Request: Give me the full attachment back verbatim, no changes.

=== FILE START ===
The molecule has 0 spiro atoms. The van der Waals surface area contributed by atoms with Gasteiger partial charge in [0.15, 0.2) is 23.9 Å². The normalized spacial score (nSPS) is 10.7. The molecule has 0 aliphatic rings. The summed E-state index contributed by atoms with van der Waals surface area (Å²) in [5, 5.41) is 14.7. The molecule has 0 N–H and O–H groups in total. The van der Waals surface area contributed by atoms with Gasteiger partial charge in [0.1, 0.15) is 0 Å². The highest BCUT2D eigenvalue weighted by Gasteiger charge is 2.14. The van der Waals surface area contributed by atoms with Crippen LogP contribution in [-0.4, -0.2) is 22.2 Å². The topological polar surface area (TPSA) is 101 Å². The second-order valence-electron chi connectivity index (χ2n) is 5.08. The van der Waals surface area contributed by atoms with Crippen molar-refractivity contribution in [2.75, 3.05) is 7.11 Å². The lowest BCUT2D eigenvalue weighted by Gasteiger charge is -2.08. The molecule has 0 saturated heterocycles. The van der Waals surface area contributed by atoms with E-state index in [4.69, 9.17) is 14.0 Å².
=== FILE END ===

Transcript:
The molecule has 0 spiro atoms. The van der Waals surface area contributed by atoms with Gasteiger partial charge in [0.15, 0.2) is 23.9 Å². The normalized spacial score (nSPS) is 10.7. The molecule has 0 aliphatic rings. The summed E-state index contributed by atoms with van der Waals surface area (Å²) in [5, 5.41) is 14.7. The molecule has 0 N–H and O–H groups in total. The van der Waals surface area contributed by atoms with Gasteiger partial charge in [0.1, 0.15) is 0 Å². The highest BCUT2D eigenvalue weighted by Gasteiger charge is 2.14. The van der Waals surface area contributed by atoms with Crippen LogP contribution in [-0.4, -0.2) is 22.2 Å². The topological polar surface area (TPSA) is 101 Å². The second-order valence-electron chi connectivity index (χ2n) is 5.08. The van der Waals surface area contributed by atoms with Crippen molar-refractivity contribution in [2.75, 3.05) is 7.11 Å². The lowest BCUT2D eigenvalue weighted by Gasteiger charge is -2.08. The molecule has 0 saturated heterocycles. The van der Waals surface area contributed by atoms with E-state index in [4.69, 9.17) is 14.0 Å².